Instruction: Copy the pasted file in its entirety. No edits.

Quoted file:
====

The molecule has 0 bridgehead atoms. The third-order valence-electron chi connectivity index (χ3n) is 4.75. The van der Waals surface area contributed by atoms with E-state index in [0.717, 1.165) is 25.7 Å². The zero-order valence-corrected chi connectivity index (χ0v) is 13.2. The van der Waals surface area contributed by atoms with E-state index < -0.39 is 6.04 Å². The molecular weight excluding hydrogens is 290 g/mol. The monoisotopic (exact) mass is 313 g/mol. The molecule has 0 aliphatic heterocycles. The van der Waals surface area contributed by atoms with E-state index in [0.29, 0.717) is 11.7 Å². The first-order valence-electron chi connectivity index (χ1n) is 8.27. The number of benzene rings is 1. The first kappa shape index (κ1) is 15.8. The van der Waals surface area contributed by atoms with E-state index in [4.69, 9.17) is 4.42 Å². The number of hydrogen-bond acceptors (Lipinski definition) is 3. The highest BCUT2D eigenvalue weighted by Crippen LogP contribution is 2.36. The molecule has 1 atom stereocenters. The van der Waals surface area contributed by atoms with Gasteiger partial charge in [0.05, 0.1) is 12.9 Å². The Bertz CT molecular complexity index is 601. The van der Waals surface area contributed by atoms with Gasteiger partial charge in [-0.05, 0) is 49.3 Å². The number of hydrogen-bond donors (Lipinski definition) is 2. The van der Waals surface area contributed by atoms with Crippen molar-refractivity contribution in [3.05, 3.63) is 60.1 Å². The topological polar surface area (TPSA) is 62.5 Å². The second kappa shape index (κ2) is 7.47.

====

The molecule has 0 bridgehead atoms. The third-order valence-electron chi connectivity index (χ3n) is 4.75. The van der Waals surface area contributed by atoms with E-state index in [0.717, 1.165) is 25.7 Å². The zero-order valence-corrected chi connectivity index (χ0v) is 13.2. The van der Waals surface area contributed by atoms with E-state index < -0.39 is 6.04 Å². The molecular weight excluding hydrogens is 290 g/mol. The monoisotopic (exact) mass is 313 g/mol. The molecule has 0 aliphatic heterocycles. The van der Waals surface area contributed by atoms with E-state index in [0.29, 0.717) is 11.7 Å². The first-order valence-electron chi connectivity index (χ1n) is 8.27. The number of benzene rings is 1. The first kappa shape index (κ1) is 15.8. The van der Waals surface area contributed by atoms with E-state index in [4.69, 9.17) is 4.42 Å². The number of hydrogen-bond acceptors (Lipinski definition) is 3. The highest BCUT2D eigenvalue weighted by Crippen LogP contribution is 2.36. The molecule has 1 atom stereocenters. The van der Waals surface area contributed by atoms with Gasteiger partial charge in [0.05, 0.1) is 12.9 Å². The Bertz CT molecular complexity index is 601. The van der Waals surface area contributed by atoms with Gasteiger partial charge in [-0.05, 0) is 49.3 Å². The number of hydrogen-bond donors (Lipinski definition) is 2. The van der Waals surface area contributed by atoms with Crippen molar-refractivity contribution in [3.05, 3.63) is 60.1 Å². The topological polar surface area (TPSA) is 62.5 Å². The second kappa shape index (κ2) is 7.47.